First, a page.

War against the Gurkhas (1814-16)
Nepal emerged as a powerful Gurkha state in 1768. This country is situated to the north of India with its boundary touching China in the north and Bengal and Oudh in the east and south, respectively. In 1801, the British acquired the districts of Gorakhpur and Basti from the Nawab of Oudh. This move brought the boundary of Nepal to touch the British frontier. The aggressions of the Gurkhas into the British territories culminated in a war. In May 1814, the Gurkhas attacked the British police post and killed 18 policemen and their officer. Hastings declared war on Nepal. In 1814 several battles were fought between the British and the Gurkhas. Amar Singh Thapa, the able General of Nepal Army was forced to surrender.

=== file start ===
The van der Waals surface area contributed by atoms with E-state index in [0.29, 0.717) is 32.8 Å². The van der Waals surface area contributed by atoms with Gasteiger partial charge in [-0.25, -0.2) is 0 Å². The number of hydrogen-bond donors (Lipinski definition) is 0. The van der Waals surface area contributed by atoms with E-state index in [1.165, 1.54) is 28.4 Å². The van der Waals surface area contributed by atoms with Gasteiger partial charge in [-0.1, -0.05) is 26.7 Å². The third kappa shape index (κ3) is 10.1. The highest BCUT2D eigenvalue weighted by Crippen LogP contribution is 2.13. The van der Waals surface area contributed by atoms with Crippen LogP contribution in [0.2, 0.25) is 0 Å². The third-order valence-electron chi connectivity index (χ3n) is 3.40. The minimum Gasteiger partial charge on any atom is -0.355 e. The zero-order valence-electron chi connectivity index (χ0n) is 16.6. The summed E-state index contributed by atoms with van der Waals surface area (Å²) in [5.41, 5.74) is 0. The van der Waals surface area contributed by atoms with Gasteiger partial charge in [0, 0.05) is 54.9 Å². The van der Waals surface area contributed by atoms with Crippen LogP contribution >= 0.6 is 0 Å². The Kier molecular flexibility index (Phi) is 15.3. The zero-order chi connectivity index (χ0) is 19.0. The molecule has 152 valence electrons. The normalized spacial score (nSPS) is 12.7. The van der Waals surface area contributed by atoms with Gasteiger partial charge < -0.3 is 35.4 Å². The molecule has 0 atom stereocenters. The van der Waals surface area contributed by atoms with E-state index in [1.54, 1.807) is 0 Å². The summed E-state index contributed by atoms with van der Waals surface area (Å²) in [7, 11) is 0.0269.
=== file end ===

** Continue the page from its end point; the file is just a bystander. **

In March 1816, the Treaty of Sagauli was concluded. The Gurkhas gave up their claim over the Tarai region and ceded the areas of Kumaon and Garhwal to the British. The British now secured the area around Simla and their north-western borders touched the Himalayas. The Gurkhas had to withdraw from Sikkim and they also agreed to keep a British Resident at Katmandu. It was also agreed that the kingdom of Nepal would not employ any other foreigner in its services other than the English. The British had also obtained the sites of hill stations like Simla, Mussoori, Nainital, Ranikhet and developed them as tourist and health resorts. After this victory in the Gurkha War Hastings was honoured with English peerage and he became Marquis of Hastings.